Discuss and debate the issues that mean the most to you.
Dear Mr. Principal,
My son, Aden, is coming into your school as a ninth grader. I'd like you to know who Aden is, so that he is more than a number on your special-ed roster. His trouble with school started early. He cried every day in kindergarten until nearly Thanksgiving. His teacher lamented his high energy. The diagnosis of ADHD came as third grade started. We gave him the meds, but homework was still torture. And the rubber-stamp homework "success tips" did nothing to address the elephant in the room: A kid who can't read even close to grade level is not going to be able to do homework, which involves reading.
As junior high loomed, we convinced the special education committee that if a child has never been able to complete a single summer reading assignment, there's a big problem. He was slotted into a sixth grade inclusion class.
On July 4, 2010, we were watching fireworks when his head started twitching. We chalked it up to the late hour and the excitement. The next day his left arm started jerking. The tics got worse and by the first day of junior high, he was grunting and chirping. Tourette syndrome was diagnosed.
He was bullied on the bus, called a freak. One "joke" involved an attempt to strangle him. He still floundered in the inclusion class, so at the start of eighth grade, he was put into "self-contained." He squeaked out of junior high by so small a margin that we didn't invite relatives to the graduation until two days before.
He laughs often and loudly. He puts shorts on inside out and runs out before I can stop him. He wears a pink watch because the store was out of black. He's been known to go outside wearing a shower cap (which he calls his BOW-NAY, trying to read the French word on the little box). He rides a unicycle around the neighborhood. He can juggle wet bars of soap. He makes YouTube videos of himself doing acts of daring, like jumping off the roof of our shed. If something makes him happy, he does it, caring not what people think of him.
I've worried about little else but what people think of him. He used to have athleticism that caught the attention of teachers, coaches, and neighbors alike. We heard "that kid has potential" over and over. He didn't have academic smarts, but surely he'd be a high school MVP. Or he'd win America's Got Talent with a juggling/roof-jumping/unicyling act. One gym teacher said he was the fastest runner he'd had in 20 years, wondering why we didn't put him in track. Here's why: he didn't have the will to push himself beyond the point where he was having fun. Scrimmages were fun. High-pressure games and the repetitive drills of practice often were not. When coaches weren't looking, he'd turn cartwheels in the corner or show the other boys a magic trick he'd made up on the spot. I'd plead with him to live up to his potential. He'd look at me blankly, as if to say "Why so serious?"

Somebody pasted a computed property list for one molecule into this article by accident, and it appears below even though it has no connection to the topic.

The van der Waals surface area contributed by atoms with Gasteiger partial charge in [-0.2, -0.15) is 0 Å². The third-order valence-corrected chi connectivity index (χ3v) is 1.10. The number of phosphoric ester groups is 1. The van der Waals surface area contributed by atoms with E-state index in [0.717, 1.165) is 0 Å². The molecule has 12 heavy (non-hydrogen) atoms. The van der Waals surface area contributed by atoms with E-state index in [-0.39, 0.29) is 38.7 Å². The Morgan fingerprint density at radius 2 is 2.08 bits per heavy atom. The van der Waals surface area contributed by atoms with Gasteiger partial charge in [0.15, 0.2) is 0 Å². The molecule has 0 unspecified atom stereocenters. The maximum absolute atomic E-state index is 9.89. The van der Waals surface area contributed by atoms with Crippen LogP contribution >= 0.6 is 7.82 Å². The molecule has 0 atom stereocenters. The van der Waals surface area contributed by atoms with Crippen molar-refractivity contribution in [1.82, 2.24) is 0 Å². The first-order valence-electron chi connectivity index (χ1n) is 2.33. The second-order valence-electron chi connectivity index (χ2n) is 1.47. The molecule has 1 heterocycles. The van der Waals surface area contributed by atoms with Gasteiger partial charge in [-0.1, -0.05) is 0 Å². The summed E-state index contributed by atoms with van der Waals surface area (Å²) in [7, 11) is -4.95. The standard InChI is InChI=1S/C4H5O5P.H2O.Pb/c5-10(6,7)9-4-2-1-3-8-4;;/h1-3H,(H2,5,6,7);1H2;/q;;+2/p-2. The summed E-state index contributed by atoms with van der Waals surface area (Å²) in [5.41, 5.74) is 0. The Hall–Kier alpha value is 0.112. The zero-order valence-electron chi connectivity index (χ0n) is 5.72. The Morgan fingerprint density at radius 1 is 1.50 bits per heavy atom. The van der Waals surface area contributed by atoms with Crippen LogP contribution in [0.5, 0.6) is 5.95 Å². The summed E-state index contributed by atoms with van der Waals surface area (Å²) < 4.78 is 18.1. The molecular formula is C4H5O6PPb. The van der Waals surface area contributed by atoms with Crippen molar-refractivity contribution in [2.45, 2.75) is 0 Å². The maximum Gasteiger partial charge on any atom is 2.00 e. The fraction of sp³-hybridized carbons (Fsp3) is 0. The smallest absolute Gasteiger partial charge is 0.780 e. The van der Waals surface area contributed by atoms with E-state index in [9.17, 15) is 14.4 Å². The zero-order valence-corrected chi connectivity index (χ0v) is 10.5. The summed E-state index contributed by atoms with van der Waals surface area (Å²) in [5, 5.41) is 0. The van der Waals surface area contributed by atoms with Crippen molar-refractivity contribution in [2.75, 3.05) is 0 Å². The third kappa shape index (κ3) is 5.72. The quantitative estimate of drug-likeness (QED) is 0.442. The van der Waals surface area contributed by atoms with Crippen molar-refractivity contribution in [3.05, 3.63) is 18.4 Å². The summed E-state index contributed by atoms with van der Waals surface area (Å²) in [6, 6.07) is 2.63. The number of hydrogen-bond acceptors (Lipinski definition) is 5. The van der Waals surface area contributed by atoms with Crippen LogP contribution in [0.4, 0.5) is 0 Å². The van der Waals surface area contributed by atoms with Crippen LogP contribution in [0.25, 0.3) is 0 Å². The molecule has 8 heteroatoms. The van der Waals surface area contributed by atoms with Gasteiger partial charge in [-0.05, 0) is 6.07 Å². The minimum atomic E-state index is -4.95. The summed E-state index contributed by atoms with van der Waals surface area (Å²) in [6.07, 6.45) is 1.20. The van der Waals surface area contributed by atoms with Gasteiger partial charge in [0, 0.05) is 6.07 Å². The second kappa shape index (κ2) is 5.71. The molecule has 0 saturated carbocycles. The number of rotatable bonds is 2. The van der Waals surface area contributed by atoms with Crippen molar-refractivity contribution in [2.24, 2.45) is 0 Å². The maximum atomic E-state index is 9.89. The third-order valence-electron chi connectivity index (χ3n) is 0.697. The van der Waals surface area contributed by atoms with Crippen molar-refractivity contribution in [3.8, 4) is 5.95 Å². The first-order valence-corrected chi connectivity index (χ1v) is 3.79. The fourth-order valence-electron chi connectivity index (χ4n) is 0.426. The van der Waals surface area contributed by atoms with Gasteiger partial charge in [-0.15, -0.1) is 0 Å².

I ran for tissues the other night when Timber Brown, the daring acrobat, gave a shout-out to his mom on America's Got Talent. I was crying because it hit me: I can no longer hope for the impossible. He's not going to excel academically. Nor athletically. So where does that leave him at school?
When we've had teacher meetings, we've heard everything that is problematic about him first off. I understood; they were being evaluated on student numbers. I apologized more than once for "bringing the school's numbers down." And then the teacher—they all have, at one time or another—paused, looked at us and said, "He is always so kind to his classmates; it's touching." Or, "He's got a unique spirit. There's something rare about him." Or "He makes me laugh every day." There it is! That's where he's left.
He recently blanketed his FB pages with fat cats, not giving a whit that he is too old and well, too male for that. He is a silly-willy little boy in a man's body.
Now, his size 12 feet stomp purposefully through our house, always up to something, plotting a new invention. He can figure out how anything works and recreate it out of whatever is around the house, like the alarm for his bedroom door. He does so wearing a BOW-NAY.
When he walks into your school for the first time on September 9, it'll likely be hard to pick him out. He'll look pretty much like the other freshman boys: gangly, a little shifty with nerves, wearing brand new Nikes.
Just know he had a rough start and never fully recovered. Know pressure and guilt over test scores aren't what he needs. He needs to have the freedom to be himself. He needs to know it's OK--no, more than OK--to skip the SAT and/or athletic track most of your students follow.
Getting a high-school diploma with passing grades, then acing technical school and getting a job using his hands is a good option. It's time kids who don't fit the mold were treated as more than second-class students.
Being a success, Mr. Principal, can mean so much more than acing tests and collecting sports accolades. Aden can feel proud and strong without conquering math facts at lightning speed or wearing a Varsity jacket. For his entire life, everyone around him has been frantic about his future, while he has simply been delighted to be here. I see now that his potential is in his independent spirit and comical light. I hope you and your staff do, too. Because I won't be apologizing for bringing numbers down again.
Reprinted with permission from Elizabeth Street. Want more?